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Copyright, cover songs, and YouTube's Content ID: how the law is stifling creativity

Copyright, cover songs, and YouTube's Content ID: how the law is stifling creativity


Until recently, user-uploaded videos of cover songs have been illegal due to the laws governing song publishing. But is the law fair? Or is it penalizing users for showing their artistry?

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Until recently, the majority of cover songs uploaded to YouTube were technically illegal, falling outside the boundaries of fair use because of publishing laws. The often-ignored law in question is United States Code Title 17, Section 115, which makes cover recordings legal if the performer notifies the rightsholder. However, with almost 10 million hits for "cover song" it's clear that not many people are either aware of or concerned by the nuances of the law.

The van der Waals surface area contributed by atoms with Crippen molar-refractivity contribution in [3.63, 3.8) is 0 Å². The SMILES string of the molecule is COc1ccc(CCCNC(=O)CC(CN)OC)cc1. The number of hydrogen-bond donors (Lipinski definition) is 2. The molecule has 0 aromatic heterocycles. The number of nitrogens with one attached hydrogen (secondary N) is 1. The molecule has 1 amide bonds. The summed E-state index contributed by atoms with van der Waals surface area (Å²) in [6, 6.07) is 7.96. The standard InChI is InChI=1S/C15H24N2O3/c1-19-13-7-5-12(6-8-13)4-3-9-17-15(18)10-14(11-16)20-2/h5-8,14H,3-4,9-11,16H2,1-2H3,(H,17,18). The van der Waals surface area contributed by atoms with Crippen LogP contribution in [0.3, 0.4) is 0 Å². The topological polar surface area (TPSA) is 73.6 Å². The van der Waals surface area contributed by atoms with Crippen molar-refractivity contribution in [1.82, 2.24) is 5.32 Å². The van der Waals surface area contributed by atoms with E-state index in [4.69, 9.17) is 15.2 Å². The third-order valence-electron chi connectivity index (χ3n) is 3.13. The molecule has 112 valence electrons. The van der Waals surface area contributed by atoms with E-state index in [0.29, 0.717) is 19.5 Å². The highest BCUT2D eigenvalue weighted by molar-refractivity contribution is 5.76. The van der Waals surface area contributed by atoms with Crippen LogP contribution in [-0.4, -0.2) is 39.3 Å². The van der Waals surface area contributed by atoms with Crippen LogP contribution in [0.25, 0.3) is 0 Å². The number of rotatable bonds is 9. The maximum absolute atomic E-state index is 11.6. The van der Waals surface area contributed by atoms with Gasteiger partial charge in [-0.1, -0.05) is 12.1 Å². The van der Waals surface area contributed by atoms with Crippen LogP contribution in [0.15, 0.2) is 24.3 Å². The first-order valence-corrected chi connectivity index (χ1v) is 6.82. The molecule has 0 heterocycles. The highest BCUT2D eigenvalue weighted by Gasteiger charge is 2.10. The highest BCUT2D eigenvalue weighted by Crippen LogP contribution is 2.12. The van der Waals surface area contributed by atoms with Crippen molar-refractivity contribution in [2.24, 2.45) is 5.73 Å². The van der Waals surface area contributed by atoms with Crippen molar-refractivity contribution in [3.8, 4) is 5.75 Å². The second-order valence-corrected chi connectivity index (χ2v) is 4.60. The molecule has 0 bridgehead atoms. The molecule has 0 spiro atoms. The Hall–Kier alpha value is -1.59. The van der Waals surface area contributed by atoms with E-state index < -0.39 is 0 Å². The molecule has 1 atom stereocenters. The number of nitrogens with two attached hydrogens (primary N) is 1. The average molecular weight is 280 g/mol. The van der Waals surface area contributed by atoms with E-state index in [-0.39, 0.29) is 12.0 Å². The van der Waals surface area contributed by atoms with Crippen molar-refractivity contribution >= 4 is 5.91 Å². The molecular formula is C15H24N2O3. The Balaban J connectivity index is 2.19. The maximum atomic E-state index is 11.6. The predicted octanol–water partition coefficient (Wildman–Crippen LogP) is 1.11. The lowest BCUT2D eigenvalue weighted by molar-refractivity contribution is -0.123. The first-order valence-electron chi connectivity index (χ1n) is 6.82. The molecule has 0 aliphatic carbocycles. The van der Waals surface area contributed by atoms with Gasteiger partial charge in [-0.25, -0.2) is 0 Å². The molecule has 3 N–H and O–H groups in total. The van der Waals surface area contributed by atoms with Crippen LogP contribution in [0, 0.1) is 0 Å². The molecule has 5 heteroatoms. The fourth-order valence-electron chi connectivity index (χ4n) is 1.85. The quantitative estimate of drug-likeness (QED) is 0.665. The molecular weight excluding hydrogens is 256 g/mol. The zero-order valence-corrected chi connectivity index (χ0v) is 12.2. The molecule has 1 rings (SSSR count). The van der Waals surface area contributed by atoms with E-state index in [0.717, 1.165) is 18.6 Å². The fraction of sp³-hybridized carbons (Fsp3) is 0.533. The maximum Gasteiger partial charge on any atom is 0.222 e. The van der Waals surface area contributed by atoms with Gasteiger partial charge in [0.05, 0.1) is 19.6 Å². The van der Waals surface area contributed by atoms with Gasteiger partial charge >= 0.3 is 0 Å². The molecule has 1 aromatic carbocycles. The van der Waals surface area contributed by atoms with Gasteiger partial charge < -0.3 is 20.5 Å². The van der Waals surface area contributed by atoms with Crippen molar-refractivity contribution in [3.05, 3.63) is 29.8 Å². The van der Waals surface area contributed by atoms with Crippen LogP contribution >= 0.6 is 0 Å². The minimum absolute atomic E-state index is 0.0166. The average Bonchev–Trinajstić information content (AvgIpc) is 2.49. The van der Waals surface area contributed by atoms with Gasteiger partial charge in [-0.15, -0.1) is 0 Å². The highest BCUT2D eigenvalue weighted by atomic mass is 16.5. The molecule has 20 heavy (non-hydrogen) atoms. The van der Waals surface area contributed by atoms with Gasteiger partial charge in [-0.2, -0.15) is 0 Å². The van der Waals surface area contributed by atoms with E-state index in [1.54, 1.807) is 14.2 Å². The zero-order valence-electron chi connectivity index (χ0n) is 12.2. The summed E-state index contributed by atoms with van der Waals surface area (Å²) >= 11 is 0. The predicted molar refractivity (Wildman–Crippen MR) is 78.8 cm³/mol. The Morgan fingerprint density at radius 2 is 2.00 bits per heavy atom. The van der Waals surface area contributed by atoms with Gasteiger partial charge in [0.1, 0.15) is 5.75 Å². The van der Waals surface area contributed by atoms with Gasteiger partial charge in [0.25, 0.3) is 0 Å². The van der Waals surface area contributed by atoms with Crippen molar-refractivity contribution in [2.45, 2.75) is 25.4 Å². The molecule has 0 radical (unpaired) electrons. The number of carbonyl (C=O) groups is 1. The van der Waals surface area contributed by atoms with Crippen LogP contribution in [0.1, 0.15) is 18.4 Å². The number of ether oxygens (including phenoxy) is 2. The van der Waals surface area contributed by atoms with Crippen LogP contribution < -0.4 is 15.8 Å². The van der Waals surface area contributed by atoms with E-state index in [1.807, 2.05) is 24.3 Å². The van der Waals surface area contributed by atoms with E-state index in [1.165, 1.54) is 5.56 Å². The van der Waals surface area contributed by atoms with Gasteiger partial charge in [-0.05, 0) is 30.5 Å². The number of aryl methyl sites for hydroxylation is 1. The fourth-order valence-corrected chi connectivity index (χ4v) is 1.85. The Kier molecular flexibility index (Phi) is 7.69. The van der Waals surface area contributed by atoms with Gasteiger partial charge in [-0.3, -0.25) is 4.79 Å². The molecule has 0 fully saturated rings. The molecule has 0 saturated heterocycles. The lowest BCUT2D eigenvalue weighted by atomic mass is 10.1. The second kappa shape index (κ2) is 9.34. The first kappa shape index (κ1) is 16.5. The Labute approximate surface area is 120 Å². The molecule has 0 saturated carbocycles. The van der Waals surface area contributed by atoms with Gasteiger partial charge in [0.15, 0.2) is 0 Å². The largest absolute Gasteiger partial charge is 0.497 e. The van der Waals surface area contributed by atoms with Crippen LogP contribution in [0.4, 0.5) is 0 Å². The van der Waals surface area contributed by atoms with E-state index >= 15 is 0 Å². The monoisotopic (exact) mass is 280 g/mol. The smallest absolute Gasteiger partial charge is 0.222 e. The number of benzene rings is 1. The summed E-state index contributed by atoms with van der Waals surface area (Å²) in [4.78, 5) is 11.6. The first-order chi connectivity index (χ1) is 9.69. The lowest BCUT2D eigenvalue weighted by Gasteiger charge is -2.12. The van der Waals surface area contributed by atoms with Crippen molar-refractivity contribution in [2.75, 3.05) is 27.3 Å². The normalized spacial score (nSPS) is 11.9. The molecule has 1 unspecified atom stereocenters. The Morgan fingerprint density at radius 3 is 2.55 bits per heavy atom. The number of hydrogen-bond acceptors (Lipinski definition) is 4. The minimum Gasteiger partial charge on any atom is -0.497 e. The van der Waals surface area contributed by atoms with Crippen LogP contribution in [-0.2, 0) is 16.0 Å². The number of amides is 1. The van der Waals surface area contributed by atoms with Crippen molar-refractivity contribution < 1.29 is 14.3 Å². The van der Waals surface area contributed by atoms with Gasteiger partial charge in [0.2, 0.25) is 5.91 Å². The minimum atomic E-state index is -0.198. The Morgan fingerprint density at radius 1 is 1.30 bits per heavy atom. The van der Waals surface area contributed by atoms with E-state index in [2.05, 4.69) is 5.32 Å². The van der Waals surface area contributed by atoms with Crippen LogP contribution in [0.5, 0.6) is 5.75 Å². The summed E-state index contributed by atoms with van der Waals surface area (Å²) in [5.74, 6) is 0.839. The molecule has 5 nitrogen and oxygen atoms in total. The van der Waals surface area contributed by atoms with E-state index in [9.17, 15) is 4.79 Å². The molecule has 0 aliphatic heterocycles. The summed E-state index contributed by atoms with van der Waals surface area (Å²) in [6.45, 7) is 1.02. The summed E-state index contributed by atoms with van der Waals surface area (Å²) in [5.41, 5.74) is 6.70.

YouTube has recently negotiated blanket licenses (which give publishers a share of a $4 million advance pool along with a 50 percent share of any advertising revenue on cover performances) with a number of music publishers, but hasn't provided any way for users to check whether their cover will infringe the law. Worse, YouTube has a three strikes policy, where if you're found to have submitted three infringing tracks, your account will be removed and all of your videos deleted.

In an article for Wired, Andy Baio argues that these restrictive laws are limiting creativity, and punishing artists whose creations don't offer any real threat to the original songwriter's income. He also points out the risk of using tools like Content ID to "fingerprint" tracks, citing one uploader who received eight consecutive takedown notices from companies who believed they owned rights to the public domain movie Night of the Living Dead by George A. Romero. Baio calls for reform, and for those sitting with two strikes and wondering whether their next track is illegal or not, that can't come fast enough.